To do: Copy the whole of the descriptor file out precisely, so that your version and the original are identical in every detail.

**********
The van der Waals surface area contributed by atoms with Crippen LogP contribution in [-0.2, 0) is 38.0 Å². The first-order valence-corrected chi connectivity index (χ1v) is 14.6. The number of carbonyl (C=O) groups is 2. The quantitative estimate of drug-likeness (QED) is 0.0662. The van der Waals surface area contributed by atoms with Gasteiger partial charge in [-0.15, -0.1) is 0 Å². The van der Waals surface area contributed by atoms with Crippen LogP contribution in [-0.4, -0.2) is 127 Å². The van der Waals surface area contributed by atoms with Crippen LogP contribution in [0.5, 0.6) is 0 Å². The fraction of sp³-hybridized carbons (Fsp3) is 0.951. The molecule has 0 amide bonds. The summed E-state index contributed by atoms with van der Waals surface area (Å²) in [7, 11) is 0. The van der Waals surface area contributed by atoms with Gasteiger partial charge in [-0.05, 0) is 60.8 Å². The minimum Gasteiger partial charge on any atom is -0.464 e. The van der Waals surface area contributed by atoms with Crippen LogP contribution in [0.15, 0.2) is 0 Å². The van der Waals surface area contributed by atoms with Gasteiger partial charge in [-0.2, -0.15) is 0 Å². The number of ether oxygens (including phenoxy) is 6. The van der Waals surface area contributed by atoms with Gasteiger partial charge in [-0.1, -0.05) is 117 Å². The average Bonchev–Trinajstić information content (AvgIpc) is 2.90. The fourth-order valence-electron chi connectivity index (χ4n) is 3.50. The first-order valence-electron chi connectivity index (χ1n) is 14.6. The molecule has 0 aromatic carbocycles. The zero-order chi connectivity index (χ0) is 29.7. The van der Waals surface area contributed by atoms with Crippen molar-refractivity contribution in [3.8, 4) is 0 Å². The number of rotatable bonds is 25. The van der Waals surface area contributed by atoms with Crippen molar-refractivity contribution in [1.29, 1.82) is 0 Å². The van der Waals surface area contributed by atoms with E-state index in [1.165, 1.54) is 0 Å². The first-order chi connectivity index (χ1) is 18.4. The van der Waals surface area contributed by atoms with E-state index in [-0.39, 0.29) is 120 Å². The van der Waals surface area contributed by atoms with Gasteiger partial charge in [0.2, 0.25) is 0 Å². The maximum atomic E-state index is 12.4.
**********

The van der Waals surface area contributed by atoms with Crippen LogP contribution in [-0.2, 0) is 38.0 Å². The first-order valence-corrected chi connectivity index (χ1v) is 14.6. The number of carbonyl (C=O) groups is 2. The quantitative estimate of drug-likeness (QED) is 0.0662. The van der Waals surface area contributed by atoms with Gasteiger partial charge in [-0.15, -0.1) is 0 Å². The van der Waals surface area contributed by atoms with Crippen LogP contribution in [-0.4, -0.2) is 127 Å². The van der Waals surface area contributed by atoms with Crippen LogP contribution in [0.5, 0.6) is 0 Å². The fraction of sp³-hybridized carbons (Fsp3) is 0.951. The molecule has 0 amide bonds. The summed E-state index contributed by atoms with van der Waals surface area (Å²) in [7, 11) is 0. The van der Waals surface area contributed by atoms with Gasteiger partial charge in [-0.05, 0) is 60.8 Å². The minimum Gasteiger partial charge on any atom is -0.464 e. The van der Waals surface area contributed by atoms with Crippen LogP contribution in [0.15, 0.2) is 0 Å². The van der Waals surface area contributed by atoms with Gasteiger partial charge in [-0.2, -0.15) is 0 Å². The number of ether oxygens (including phenoxy) is 6. The van der Waals surface area contributed by atoms with Gasteiger partial charge in [-0.1, -0.05) is 117 Å². The average Bonchev–Trinajstić information content (AvgIpc) is 2.90. The fourth-order valence-electron chi connectivity index (χ4n) is 3.50. The first-order valence-electron chi connectivity index (χ1n) is 14.6. The molecule has 0 aromatic carbocycles. The zero-order chi connectivity index (χ0) is 29.7. The van der Waals surface area contributed by atoms with Crippen molar-refractivity contribution in [3.8, 4) is 0 Å². The number of rotatable bonds is 25. The van der Waals surface area contributed by atoms with Crippen molar-refractivity contribution in [1.29, 1.82) is 0 Å². The van der Waals surface area contributed by atoms with E-state index in [1.165, 1.54) is 0 Å². The first-order chi connectivity index (χ1) is 18.4. The van der Waals surface area contributed by atoms with E-state index in [-0.39, 0.29) is 120 Å². The van der Waals surface area contributed by atoms with Gasteiger partial charge in [0.2, 0.25) is 0 Å². The maximum atomic E-state index is 12.4.